Prevalence and relationship of olfactory dysfunction and tinnitus among middle- and old-aged population in Korea.
Authors of this article are:
Park DY, Kim HJ, Kim CH, Lee JY, Han K, Choi JH.
A summary of the article is shown below:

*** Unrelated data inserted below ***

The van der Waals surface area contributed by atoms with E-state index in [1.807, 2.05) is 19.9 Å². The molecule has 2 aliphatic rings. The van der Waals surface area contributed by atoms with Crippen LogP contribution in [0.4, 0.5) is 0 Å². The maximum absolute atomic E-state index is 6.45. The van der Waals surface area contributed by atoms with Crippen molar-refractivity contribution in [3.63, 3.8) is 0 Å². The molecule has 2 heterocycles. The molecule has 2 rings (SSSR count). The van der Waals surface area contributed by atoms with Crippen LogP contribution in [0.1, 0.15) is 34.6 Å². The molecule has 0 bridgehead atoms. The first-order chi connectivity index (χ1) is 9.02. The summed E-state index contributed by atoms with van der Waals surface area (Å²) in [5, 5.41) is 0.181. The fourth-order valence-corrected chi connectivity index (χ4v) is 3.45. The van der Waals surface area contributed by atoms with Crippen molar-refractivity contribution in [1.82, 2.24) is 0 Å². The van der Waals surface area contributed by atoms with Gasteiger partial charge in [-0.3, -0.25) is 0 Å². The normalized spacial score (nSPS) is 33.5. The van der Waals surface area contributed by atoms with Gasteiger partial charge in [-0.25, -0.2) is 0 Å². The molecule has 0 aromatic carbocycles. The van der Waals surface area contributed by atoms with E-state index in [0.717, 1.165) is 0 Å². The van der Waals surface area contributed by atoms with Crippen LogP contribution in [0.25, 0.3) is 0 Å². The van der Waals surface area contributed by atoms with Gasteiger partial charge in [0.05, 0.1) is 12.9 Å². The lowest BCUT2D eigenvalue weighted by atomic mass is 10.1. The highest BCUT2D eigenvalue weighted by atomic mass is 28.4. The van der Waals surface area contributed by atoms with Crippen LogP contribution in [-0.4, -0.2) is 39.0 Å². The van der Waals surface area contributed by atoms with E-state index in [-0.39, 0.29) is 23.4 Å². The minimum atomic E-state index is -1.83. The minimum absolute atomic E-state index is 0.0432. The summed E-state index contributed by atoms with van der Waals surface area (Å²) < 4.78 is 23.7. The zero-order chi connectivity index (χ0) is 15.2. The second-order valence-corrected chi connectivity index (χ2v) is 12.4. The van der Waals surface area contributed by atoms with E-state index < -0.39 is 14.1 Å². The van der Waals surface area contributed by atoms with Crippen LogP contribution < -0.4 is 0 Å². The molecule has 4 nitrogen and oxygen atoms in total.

Olfactory dysfunction and tinnitus are age-related otorhinolaryngological disorders with a high prevalence in the elderly population and share several common clinical features. However, there is no study investigating the relationship between these two diseases. We studied the prevalence of olfactory dysfunction and tinnitus among Koreans and studied the relationship between these two diseases based on the Korean National Health and Nutrition Examination Survey. The subjects of this study were enrolled from the Fifth Korean National Health and Nutrition Examination Survey (2010-2012, n = 25,534). Data of subjects aged 40 years and older who underwent physical examination and completed a self-reported questionnaire and other anthropometric variables were statistically analyzed. Odds ratios were calculated to identify the relationship between olfactory dysfunction and tinnitus, using multiple logistic regression models. Older males, non-smokers, non/lower alcohol drinker groups exhibited the relationship between olfactory dysfunction and tinnitus. Metabolic syndrome and mental health problems were associated with both olfactory dysfunction and tinnitus. After adjusting for confounding factors, olfactory dysfunction was significantly associated with tinnitus (OR 1.318). There was a dose-response relationship between tinnitus severity and the odds of olfactory dysfunction (ORs for mild, moderate and severe tinnitus were, respectively, 1.134, 1.569 and 2.044). Additional molecular genetics and animal studies are needed to determine the shared pathophysiology of the two diseases.
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